From what I can gather, the "new atheist" conjecture is that God as an idea isn't one that is the product of logical argument but one that is wound up in the fabric of the universe and intervening in the affairs of humanity. The prayer-hearing, bible-writing/inspiring, miracle-producing, cosmic-tuning, life-creating, moral-teacher that is a real presence in the universe. And it is this God, one that is subject to the realm of science they are rejecting.
The obvious objection is that God is beyond science, and thus not subject to testing. Then what of an interventionist deity if it's beyond the realm of measurable? Claims made about God are claims about reality, claims made about God's nature come from our understanding of reality. What does it mean to say "God loves"? Can any of us actually talk about love without referring to experience? If science can measure how love works in the brain, surely that reflects on any metaphysical claim about the nature of God. When I'm told that Jesus loves me, are there neurochemical signals to the brain lighting up particular pathways in the mind of God as there would as if I was talking about loving my wife?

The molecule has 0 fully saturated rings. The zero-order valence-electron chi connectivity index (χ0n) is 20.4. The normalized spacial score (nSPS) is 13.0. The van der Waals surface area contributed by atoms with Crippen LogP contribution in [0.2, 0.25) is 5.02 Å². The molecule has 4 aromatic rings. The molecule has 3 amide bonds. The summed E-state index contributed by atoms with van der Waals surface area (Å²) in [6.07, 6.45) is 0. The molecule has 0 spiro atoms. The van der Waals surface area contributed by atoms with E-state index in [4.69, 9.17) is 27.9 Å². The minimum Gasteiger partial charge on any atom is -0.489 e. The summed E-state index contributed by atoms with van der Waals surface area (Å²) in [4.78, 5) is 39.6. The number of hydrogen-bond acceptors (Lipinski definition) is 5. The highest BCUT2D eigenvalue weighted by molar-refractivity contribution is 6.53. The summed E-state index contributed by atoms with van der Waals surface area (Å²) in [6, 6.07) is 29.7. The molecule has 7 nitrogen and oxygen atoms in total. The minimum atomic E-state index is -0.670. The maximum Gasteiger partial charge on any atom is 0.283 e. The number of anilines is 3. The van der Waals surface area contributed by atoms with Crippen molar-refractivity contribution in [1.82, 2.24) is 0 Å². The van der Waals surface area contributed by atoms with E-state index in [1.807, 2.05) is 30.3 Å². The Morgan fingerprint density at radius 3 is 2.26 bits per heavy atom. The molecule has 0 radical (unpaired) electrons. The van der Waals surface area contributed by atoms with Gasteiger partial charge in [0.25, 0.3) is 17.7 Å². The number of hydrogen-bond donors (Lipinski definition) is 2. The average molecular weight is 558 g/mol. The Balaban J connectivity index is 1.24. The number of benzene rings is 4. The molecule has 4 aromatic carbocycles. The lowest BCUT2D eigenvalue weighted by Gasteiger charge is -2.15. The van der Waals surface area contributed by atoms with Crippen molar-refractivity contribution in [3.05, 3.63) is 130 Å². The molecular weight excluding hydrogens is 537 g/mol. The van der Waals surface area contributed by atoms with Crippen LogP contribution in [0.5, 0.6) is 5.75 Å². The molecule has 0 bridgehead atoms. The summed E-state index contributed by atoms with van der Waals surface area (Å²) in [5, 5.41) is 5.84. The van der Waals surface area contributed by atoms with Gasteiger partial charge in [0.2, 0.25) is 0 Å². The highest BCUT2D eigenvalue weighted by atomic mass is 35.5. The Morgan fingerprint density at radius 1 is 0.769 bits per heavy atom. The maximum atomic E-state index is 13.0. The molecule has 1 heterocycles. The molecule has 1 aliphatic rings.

The arguments Dawkins et al. are making aren't philosophical arguments. They are scientific arguments, looking at how the universe works and from there (tentatively) concluding that God is an unreasonable proposition.
A weak response
I think Feser is using the Courtier's reply incorrectly there. If Dawkins did make weak objections to Aquinas' Five Ways (it was a popular book for a popular audience, though that doesn't excuse flat-out misrepresenting the arguments at hand), then it should be criticised as such. But using The Courtier's Reply in that context is wrong, the reply is to accusations of not taking theology seriously.
The argument is that the whole premise is faulty, much like astrology. One doesn't need to learn its inner workings when the basic ideas behind it are untenable. The job for the astrologer is to show that there is validity to the concept to warrant looking at it internally, and I would say that theists have the same burden. Why should concepts like theodicy or questions regarding the afterlife be taken seriously? Until that is adequately answered, there's always The Courtier's Reply. For Aquinas' arguments however, that's a different story entirely.